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Pictures: Mysterious Maya Tomb Explored for First Time
An entrance to a Maya burial chamber is decorated with vibrant red wall murals—the first look scientists have gotten of a mysterious tomb discovered in 1999.
For the first time, a team of researchers from Mexico’s National Institute of Anthropology and History (INAH) recently entered the tomb, which also contains 11 vessels as well as pieces of jade, according to an INAH statement.
A commonly used color often chosen for royal tomb adornment, red signified blood to the Maya and was considered a sacred life force, said David Stuart, a Maya scholar at the University of Texas, Austin.
Perhaps the tomb’s most captivating characteristics are the bright, crimson murals painted within (pictured).
These particular murals, Stuart said, are of “a very strange style” for Palenque, which is known for its realistic renderings of figures.
Now that they have access, researchers are excavating the roughly 1,500-year-old tomb (pictured).
After it was first found, a remotely operated camera was sent down to photograph its interior—but nobody has been allowed to enter until now.
Nine figures, such as this close-up profile, are depicted on the tomb’s walls.
INAH hypothesizes that its occupant could be K’uk’ B’ahlam, who reigned from A.D. 431 to 435 and was the founder of Pakal’s dynasty. More.
A French-Peruvian-Spanish Team Discovers a (Burial?) Chamber in Machu Picchu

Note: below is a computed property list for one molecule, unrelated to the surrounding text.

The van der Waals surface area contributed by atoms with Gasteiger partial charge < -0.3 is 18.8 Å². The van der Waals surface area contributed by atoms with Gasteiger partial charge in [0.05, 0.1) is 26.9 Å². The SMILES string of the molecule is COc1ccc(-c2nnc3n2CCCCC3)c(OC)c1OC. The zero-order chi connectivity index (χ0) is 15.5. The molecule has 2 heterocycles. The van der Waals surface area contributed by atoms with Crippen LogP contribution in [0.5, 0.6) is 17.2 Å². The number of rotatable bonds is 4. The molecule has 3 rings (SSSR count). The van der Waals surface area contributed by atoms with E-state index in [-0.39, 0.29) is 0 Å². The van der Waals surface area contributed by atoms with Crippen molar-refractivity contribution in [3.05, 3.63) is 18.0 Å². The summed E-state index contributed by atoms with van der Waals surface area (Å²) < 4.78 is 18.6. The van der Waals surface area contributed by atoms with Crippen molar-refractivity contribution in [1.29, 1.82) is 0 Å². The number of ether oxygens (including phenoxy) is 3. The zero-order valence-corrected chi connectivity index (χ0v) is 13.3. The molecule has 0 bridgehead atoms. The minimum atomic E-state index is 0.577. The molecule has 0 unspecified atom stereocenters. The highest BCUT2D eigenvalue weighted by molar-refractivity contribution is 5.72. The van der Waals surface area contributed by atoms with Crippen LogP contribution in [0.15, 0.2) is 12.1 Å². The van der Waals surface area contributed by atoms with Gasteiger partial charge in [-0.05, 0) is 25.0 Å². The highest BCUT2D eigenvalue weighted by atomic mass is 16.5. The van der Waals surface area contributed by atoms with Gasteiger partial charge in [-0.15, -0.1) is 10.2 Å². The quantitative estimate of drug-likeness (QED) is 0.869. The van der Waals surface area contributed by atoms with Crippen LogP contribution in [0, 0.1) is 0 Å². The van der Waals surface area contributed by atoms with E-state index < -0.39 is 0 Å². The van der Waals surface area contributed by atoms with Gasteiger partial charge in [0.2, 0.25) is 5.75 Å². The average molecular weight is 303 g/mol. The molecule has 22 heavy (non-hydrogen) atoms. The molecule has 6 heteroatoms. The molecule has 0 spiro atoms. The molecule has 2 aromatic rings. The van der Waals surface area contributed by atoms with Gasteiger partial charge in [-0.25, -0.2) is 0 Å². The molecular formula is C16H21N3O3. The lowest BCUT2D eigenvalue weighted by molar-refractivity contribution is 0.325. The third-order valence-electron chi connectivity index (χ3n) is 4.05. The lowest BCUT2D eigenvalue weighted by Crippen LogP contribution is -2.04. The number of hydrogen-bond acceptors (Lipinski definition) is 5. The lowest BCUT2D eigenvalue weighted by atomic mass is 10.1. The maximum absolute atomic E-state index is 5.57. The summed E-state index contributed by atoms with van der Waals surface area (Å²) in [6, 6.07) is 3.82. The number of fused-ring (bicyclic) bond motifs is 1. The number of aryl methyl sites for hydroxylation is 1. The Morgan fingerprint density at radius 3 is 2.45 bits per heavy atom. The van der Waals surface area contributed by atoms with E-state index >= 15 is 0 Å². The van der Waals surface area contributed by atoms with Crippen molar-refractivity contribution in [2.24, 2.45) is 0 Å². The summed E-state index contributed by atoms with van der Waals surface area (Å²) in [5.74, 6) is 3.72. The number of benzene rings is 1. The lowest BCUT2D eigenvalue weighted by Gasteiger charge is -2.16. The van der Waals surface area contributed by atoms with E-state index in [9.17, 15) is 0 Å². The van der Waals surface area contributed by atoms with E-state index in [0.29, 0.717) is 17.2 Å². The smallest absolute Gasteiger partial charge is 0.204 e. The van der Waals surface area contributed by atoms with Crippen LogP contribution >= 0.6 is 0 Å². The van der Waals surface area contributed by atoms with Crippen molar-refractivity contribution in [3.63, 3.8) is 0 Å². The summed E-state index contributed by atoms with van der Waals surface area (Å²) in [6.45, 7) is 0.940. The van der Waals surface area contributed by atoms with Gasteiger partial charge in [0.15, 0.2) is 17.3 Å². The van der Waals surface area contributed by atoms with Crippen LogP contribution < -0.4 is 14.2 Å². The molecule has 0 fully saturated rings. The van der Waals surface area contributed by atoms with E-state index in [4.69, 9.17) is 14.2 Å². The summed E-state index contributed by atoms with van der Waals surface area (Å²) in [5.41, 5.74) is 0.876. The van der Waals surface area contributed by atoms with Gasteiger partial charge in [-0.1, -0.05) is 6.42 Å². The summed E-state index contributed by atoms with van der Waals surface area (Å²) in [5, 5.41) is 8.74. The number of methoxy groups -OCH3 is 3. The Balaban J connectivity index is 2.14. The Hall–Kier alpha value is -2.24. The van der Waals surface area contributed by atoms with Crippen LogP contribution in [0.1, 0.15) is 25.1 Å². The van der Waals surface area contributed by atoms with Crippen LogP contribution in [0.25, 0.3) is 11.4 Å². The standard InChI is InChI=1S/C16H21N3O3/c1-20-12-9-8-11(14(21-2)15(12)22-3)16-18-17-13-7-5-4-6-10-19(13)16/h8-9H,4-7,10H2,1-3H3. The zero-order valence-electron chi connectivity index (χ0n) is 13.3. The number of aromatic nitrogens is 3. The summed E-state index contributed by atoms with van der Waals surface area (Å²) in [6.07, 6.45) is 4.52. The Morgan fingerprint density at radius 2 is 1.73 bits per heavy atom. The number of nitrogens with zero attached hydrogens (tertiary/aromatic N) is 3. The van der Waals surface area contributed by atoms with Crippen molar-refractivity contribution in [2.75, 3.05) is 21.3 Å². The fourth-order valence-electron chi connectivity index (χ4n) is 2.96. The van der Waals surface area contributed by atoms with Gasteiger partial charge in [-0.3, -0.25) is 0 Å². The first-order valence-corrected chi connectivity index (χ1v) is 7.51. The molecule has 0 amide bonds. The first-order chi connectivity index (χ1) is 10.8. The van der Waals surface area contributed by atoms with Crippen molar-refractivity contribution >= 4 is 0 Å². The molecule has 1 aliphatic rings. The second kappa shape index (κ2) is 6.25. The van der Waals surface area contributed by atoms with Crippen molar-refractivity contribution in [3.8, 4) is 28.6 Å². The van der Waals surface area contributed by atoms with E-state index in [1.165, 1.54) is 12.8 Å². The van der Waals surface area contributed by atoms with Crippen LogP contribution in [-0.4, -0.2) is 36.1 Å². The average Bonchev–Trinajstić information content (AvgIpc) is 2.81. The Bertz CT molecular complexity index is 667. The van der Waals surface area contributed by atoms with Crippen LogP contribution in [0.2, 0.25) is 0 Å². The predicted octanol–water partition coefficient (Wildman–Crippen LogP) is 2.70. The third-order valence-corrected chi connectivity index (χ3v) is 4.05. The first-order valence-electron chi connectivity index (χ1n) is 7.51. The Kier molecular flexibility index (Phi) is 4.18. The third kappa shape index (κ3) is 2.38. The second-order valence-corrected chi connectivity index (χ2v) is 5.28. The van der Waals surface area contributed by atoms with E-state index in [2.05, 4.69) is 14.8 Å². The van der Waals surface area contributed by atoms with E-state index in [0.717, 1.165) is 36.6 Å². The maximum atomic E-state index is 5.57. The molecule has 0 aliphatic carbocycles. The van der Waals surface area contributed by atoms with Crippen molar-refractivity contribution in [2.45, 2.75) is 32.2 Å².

MIAMI, FL, - For more than fifteen years, Thierry Jamin, French Archaeologist and adventurer, explores the jungles of South Peru in every possible direction, searching for clues of the permanent presence of the Incas in the Amazonian forest, and the legendary lost city of Paititi. After the discovery of about thirty incredible archeological sites, located in the North of the department of Cuzco, between 2009 and 2011, which include several fortresses, burial and ceremonial, centers, and small Inca cities composed by hundreds of buildings, and many streets, passages, squares…, Thierry Jamin embarks on an incredible journey in Machu Picchu.
A few months ago, Thierry Jamin and his team think they have realized an extraordinary archaeological discovery in the Inca city discovered by Hiram Bingham in 1911. This discovery was made possible thanks to the testimony of a French engineer who lives in Barcelona-Spain, David Crespy. In 2010, while he was visiting the lost city, David Crespy noticed the presence of a strange “shelter” located in the heart of the city, at the bottom of one of the main buildings. For him, there was no doubt about it, he was looking at a “door”, an entrance sealed by the Incas. Read more.
Millennia-old burial chamber found in Oman
Muscat: An international team of archaeologists has stumbled upon a cache of relics dating back several millennia in the northern Omani enclave of Musandam.
The discovery, which was made in the Dibba district of Musandam Governorate, is believed to be some 3,500 years old, and has been billed by the Ministry of Heritage and Culture as among the most stunning archaeological finds of recent times.
According to a report in the Arabic newspaper Oman, the site first came to light last year when construction workers building the foundations of a local sports club, chanced upon what appeared to be an ancient tomb strewn with human bones. Read more.
Inside the Burial Chamber.
This was the only decorated room throughout the entire tomb. This was because of his unexpected death, less time was given to prepare the tomb. Tutankhamun’s mummy was protected by 4 wooden shrines, gilded in gold. Found in the room were 8 fans, probably used by him in life. Also, there was a winged ureaus amulet with a human head, a vulture amulet, a double ureaus amulet, a djed pillar amulet, a wadj (papyrus) column amulet, a Horus amulet, and an Anubis amulet. There were also finger and toe protectors, and gold sandals.